There was little mentioned about Willies feat at the time he became a hockey pioneer, and it would still take a long time before he was recognized even in the hockey community.  Most still don’t realize he was the first black player in the NHL all these years later.

O'Ree was first honored where he grew up when he was inducted into the New Brunswick Sports Hall of Fame in 1984. However, it was not until 1998 that the NHL hired O’Ree, naming him the NHL’s Diversity Ambassador. In this role, Willie traveled across North America to schools and hockey programs to promote messages of inclusion, dedication, and confidence.

On the afternoon of January 19, 2008, the Bruins and NHL deputy commissioner Bill Daly, honored Willie at Boston’s TD Garden, to mark the 50th anniversary of his NHL debut. The Sports Museum of New England, located at TD Garden, established a special exhibit on O'Ree's career, comprised of many items on loan from Willie’s private collection. Two days earlier, in his hometown of Fredericton, Willie was honored by having a new sports complex on the Northside named after him.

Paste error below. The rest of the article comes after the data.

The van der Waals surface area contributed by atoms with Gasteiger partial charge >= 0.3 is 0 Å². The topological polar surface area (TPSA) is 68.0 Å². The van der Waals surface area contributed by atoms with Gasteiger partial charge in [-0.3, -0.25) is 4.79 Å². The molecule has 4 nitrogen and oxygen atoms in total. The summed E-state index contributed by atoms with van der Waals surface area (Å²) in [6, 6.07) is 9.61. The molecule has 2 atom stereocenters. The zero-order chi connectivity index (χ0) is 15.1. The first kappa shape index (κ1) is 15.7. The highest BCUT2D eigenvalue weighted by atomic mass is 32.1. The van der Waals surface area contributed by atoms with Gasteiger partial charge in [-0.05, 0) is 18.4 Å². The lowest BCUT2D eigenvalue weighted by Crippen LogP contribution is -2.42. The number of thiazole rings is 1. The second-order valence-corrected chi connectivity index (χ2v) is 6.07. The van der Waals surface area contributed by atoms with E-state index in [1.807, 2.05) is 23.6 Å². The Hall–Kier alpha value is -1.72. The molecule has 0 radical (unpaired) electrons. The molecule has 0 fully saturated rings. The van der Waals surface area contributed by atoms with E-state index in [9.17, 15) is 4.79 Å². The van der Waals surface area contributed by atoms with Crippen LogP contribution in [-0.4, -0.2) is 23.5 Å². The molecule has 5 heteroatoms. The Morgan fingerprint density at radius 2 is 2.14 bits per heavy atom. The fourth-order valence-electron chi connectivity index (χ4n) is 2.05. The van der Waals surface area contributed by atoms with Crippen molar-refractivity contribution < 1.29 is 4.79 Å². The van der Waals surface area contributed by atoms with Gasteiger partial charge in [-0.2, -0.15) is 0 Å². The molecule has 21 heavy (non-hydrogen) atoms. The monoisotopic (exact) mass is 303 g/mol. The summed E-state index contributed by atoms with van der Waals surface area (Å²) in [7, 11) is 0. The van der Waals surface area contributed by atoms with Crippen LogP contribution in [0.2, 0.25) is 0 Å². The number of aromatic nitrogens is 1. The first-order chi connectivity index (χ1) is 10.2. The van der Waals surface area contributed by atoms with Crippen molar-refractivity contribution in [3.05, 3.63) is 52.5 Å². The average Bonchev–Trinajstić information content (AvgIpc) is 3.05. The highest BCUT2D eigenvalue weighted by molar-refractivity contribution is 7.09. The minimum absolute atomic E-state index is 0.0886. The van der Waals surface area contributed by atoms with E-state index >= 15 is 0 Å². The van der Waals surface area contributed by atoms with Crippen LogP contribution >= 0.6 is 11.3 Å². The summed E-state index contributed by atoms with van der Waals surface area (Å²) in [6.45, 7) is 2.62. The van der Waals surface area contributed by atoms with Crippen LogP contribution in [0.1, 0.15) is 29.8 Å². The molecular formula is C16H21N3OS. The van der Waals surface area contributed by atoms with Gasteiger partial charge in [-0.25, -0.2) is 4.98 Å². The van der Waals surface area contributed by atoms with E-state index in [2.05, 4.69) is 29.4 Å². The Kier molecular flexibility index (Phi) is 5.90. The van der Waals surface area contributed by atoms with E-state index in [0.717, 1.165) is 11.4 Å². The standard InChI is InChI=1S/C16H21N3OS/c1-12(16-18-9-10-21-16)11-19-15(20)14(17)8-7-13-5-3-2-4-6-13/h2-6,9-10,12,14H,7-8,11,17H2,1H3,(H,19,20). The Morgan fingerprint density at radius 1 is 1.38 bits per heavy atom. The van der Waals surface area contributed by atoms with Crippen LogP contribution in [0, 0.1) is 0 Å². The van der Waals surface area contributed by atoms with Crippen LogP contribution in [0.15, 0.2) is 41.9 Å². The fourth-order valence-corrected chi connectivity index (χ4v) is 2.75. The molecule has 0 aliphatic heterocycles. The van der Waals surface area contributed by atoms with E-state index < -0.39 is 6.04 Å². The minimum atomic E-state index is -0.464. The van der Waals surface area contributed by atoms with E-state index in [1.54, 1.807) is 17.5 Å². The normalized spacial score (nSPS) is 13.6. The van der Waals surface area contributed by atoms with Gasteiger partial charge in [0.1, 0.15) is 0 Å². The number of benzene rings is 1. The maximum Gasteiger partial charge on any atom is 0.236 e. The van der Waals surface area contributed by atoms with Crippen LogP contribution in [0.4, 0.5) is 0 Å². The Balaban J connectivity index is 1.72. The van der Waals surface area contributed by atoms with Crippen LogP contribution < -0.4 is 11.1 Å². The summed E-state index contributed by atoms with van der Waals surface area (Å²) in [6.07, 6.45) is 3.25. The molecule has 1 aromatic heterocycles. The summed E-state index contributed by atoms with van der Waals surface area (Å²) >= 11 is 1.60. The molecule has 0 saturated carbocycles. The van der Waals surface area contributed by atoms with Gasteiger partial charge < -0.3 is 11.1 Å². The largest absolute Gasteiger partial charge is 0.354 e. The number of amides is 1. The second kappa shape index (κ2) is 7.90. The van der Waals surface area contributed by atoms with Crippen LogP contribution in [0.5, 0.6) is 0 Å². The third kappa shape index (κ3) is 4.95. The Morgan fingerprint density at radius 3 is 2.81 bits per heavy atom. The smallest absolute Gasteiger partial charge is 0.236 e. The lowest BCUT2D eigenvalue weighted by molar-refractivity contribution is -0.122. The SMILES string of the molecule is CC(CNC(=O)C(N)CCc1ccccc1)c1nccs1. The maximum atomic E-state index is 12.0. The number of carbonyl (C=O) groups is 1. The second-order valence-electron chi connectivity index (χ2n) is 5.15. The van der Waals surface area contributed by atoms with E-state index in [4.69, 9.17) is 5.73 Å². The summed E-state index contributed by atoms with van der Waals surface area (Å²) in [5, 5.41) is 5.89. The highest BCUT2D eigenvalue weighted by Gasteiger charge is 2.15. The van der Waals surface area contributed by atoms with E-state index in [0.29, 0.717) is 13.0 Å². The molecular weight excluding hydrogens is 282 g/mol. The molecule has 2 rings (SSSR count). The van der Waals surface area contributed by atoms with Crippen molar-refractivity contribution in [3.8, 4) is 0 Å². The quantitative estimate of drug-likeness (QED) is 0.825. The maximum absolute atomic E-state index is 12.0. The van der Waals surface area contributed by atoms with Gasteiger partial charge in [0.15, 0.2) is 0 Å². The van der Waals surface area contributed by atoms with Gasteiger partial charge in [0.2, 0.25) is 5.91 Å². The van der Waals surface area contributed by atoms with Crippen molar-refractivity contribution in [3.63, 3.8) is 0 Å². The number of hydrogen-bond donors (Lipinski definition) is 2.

On January 27, 2008, the NHL also honored O'Ree during the 56th National Hockey League All-Star Game in Atlanta, Georgia. On February 5, 2008, ESPN filmed a special on him in honor of Black History Month. That same year, O'Ree was also inducted into the Breitbard Hall of Fame in San Diego. In 2015 the AHL’s San Diego Gulls would retire Willie’s number, where two years later Atlanta Gladiators’ current defenseman Chris Forney would play. During his six seasons with the Gulls, O’Ree had 281 points (153 goals, 128 assists) in 407 games played.